More than 50 passengers have so far missed their flights for showing up at Entebbe international airport with invalid COVID-19 negative test certificates.
All travellers going through the airport are required to present a negative PCR COVID-19 test certificate issued within 120 hours before their departure time, while incoming passengers must have a negative PCR COVID-19 test certificate issued within 72 hours before their flight.
The new guidelines came into effect on October 1, 2020, when the government reopened Entebbe airport for commercial flights after a six-month lockdown. On average, 14 flights take off at the airport each day, with at least 50 passengers on board. However, information obtained from the airport shows that more than 50 departing passengers have missed their flights because of failure to present valid PCR COVID-19 test certificates.
For instance, on October 2, health workers blocked 45 passengers from boarding a flight to the United Arab Emirates. The travellers presented expired COVID-19 test certificates that were issued before September 28, 2020. Apparently, UAE only allows travellers with a negative PCR COVID-19 test certificate issued within 96 hours before departure.
The certificates are mandatory for passengers whose final destination is Dubai or are connecting through Dubai from 55 countries including Kenya, Uganda and the USA among others. On October 7, four Ugandans including one female adult and three minors also missed their flight to Tunisia after presenting expired certificates.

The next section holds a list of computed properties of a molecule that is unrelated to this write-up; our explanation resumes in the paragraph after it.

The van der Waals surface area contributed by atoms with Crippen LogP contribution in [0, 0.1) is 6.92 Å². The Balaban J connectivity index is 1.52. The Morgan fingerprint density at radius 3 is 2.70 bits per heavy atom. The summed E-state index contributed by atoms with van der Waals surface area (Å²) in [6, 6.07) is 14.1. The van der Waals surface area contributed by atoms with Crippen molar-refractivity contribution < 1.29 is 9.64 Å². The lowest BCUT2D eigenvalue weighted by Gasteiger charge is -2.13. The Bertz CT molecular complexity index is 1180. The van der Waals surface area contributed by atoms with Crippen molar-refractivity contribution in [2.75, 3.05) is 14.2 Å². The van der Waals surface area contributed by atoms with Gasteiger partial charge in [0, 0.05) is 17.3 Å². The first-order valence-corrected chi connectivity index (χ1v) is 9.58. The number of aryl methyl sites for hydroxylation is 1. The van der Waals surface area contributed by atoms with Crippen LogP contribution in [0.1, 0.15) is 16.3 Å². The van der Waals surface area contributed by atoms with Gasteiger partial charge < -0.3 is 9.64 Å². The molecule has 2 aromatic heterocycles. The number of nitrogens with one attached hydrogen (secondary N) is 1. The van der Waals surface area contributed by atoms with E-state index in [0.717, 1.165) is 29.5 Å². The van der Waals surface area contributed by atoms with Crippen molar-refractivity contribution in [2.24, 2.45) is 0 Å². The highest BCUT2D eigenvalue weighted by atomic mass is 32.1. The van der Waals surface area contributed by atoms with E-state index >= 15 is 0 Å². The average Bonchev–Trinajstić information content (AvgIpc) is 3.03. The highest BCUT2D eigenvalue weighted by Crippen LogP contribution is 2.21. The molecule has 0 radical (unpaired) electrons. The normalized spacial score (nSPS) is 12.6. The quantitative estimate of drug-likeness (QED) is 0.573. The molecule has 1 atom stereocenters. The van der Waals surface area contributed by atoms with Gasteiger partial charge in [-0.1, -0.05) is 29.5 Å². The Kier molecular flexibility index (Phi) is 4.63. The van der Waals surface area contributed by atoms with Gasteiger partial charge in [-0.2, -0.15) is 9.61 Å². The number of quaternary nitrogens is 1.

The certificates were issued on September 16 after they secured clearance from the ministries of Health and Foreign Affairs to leave Uganda. A female passenger missed her flight after she received her results three days after the testing. By the time she received soft copies of the valid certificates, the plane had already departed from Entebbe.
The same happened to another female Ugandan, who missed her flight on October 8. She was expected to board the 11 pm Fly Dubai flight to UAE. She cried when the health workers turned her away.
“It is painful that my certificate expired and yet my employer has been waiting for me to travel since July,” she lamented.
She had secured a job as a domestic worker in the UAE.
“I took on the 29th and then results came back on the 1st October. I have to go back and take the test again,” she said.
She rescheduled her flight at a cost of $150 (about Shs 555,000). A mother who spoke on condition of anonymity said her son travelling to Canada for studies almost missed his flight because of the delayed release of the test results by Makerere University hospital. The results were released just ten minutes to his 3 pm flight.
She explains that it would have been detrimental for her son because Canadian universities opened last month, and international students are being admitted this week. However, all incoming travellers must undergo 14-day mandatory quarantine in Canada. Travellers to Rwanda must have a negative COVID-19 test certificate but are also tested on arrival and undergo mandatory quarantine as they wait for the results.
A Ugandan resident in the USA missed his flight on Brussels Airlines last Sunday. The airline turned him away because of an expired COVID-19 test certificate. As a result, he had to do fresh tests because his COVID-19 certificate expired on Tuesday yet he wanted to travel on Wednesday.
The same airline cancelled an evacuation flight in July and as such, his wife and relatives in the USA decided to buy him an air ticket for Ethiopia Airlines. He finally departed on October 8. His biggest worry was being unable to renew his residence certificate in the USA, which is due to expire on October 20, 2020.